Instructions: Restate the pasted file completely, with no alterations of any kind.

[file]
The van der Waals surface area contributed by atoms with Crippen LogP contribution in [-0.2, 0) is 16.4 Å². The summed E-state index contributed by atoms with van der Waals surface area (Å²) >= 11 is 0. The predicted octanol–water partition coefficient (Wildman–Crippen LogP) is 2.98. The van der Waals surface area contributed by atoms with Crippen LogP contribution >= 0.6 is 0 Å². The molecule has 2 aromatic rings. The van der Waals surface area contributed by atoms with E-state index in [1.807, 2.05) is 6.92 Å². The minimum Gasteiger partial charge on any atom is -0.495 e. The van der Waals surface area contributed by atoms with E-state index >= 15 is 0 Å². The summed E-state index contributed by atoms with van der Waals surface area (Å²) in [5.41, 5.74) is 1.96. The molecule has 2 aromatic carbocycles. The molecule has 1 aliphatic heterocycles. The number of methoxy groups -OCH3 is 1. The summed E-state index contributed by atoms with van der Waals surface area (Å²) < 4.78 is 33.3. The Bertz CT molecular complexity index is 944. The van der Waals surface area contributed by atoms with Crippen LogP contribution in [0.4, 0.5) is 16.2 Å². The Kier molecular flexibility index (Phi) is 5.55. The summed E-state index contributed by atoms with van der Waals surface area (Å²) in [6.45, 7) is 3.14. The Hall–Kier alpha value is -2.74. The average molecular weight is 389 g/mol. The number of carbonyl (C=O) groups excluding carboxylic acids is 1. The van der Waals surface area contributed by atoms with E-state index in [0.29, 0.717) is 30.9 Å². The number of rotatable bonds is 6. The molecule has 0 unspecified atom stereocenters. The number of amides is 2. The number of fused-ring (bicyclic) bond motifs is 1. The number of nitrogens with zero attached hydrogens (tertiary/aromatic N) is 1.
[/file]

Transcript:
The van der Waals surface area contributed by atoms with Crippen LogP contribution in [-0.2, 0) is 16.4 Å². The summed E-state index contributed by atoms with van der Waals surface area (Å²) >= 11 is 0. The predicted octanol–water partition coefficient (Wildman–Crippen LogP) is 2.98. The van der Waals surface area contributed by atoms with Crippen LogP contribution >= 0.6 is 0 Å². The molecule has 2 aromatic rings. The van der Waals surface area contributed by atoms with E-state index in [1.807, 2.05) is 6.92 Å². The minimum Gasteiger partial charge on any atom is -0.495 e. The van der Waals surface area contributed by atoms with E-state index >= 15 is 0 Å². The summed E-state index contributed by atoms with van der Waals surface area (Å²) in [5.41, 5.74) is 1.96. The molecule has 2 aromatic carbocycles. The molecule has 1 aliphatic heterocycles. The number of methoxy groups -OCH3 is 1. The summed E-state index contributed by atoms with van der Waals surface area (Å²) < 4.78 is 33.3. The Bertz CT molecular complexity index is 944. The van der Waals surface area contributed by atoms with Crippen LogP contribution in [0.4, 0.5) is 16.2 Å². The Kier molecular flexibility index (Phi) is 5.55. The summed E-state index contributed by atoms with van der Waals surface area (Å²) in [6.45, 7) is 3.14. The Hall–Kier alpha value is -2.74. The average molecular weight is 389 g/mol. The number of carbonyl (C=O) groups excluding carboxylic acids is 1. The van der Waals surface area contributed by atoms with E-state index in [0.29, 0.717) is 30.9 Å². The number of rotatable bonds is 6. The molecule has 0 unspecified atom stereocenters. The number of amides is 2. The number of fused-ring (bicyclic) bond motifs is 1. The number of nitrogens with zero attached hydrogens (tertiary/aromatic N) is 1.